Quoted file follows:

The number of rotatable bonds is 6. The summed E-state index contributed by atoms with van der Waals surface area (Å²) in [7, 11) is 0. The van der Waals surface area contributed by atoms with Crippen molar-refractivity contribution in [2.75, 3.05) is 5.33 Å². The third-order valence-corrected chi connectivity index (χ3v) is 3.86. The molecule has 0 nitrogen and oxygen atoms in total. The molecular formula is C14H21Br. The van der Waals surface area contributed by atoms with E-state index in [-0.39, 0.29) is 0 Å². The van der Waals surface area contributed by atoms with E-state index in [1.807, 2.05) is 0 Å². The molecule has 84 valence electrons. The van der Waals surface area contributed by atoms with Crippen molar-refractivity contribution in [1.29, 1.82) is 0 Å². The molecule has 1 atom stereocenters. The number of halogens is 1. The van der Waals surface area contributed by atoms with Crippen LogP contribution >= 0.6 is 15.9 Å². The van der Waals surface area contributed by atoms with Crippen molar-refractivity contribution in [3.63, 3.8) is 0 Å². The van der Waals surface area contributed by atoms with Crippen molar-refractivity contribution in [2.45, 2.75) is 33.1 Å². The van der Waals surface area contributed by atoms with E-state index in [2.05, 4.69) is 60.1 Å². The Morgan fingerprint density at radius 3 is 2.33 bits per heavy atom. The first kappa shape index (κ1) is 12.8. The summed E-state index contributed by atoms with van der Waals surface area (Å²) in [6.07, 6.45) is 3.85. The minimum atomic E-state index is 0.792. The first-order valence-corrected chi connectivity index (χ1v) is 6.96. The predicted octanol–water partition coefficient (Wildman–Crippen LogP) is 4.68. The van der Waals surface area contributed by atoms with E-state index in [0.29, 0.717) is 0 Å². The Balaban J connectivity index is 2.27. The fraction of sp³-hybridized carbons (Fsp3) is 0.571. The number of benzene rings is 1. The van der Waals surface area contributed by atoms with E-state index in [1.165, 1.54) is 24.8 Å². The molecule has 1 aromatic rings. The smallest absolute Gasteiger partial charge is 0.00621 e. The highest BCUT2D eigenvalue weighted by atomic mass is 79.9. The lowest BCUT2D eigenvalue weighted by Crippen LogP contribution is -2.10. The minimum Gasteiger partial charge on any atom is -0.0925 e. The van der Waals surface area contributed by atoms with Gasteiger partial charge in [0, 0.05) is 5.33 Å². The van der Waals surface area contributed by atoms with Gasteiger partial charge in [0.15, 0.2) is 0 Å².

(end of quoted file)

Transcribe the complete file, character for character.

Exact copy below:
The number of rotatable bonds is 6. The summed E-state index contributed by atoms with van der Waals surface area (Å²) in [7, 11) is 0. The van der Waals surface area contributed by atoms with Crippen molar-refractivity contribution in [2.75, 3.05) is 5.33 Å². The third-order valence-corrected chi connectivity index (χ3v) is 3.86. The molecule has 0 nitrogen and oxygen atoms in total. The molecular formula is C14H21Br. The van der Waals surface area contributed by atoms with E-state index in [-0.39, 0.29) is 0 Å². The van der Waals surface area contributed by atoms with E-state index in [1.807, 2.05) is 0 Å². The molecule has 84 valence electrons. The van der Waals surface area contributed by atoms with Crippen molar-refractivity contribution in [1.29, 1.82) is 0 Å². The molecule has 1 atom stereocenters. The number of halogens is 1. The van der Waals surface area contributed by atoms with Crippen LogP contribution >= 0.6 is 15.9 Å². The van der Waals surface area contributed by atoms with Crippen molar-refractivity contribution in [3.63, 3.8) is 0 Å². The van der Waals surface area contributed by atoms with Crippen molar-refractivity contribution in [2.45, 2.75) is 33.1 Å². The van der Waals surface area contributed by atoms with E-state index in [2.05, 4.69) is 60.1 Å². The Morgan fingerprint density at radius 3 is 2.33 bits per heavy atom. The first kappa shape index (κ1) is 12.8. The summed E-state index contributed by atoms with van der Waals surface area (Å²) in [6.07, 6.45) is 3.85. The minimum atomic E-state index is 0.792. The first-order valence-corrected chi connectivity index (χ1v) is 6.96. The predicted octanol–water partition coefficient (Wildman–Crippen LogP) is 4.68. The van der Waals surface area contributed by atoms with E-state index in [0.29, 0.717) is 0 Å². The Balaban J connectivity index is 2.27. The fraction of sp³-hybridized carbons (Fsp3) is 0.571. The number of benzene rings is 1. The van der Waals surface area contributed by atoms with E-state index in [1.165, 1.54) is 24.8 Å². The molecule has 1 aromatic rings. The smallest absolute Gasteiger partial charge is 0.00621 e. The highest BCUT2D eigenvalue weighted by atomic mass is 79.9. The lowest BCUT2D eigenvalue weighted by Crippen LogP contribution is -2.10. The minimum Gasteiger partial charge on any atom is -0.0925 e. The van der Waals surface area contributed by atoms with Gasteiger partial charge in [0, 0.05) is 5.33 Å². The van der Waals surface area contributed by atoms with Gasteiger partial charge in [0.15, 0.2) is 0 Å².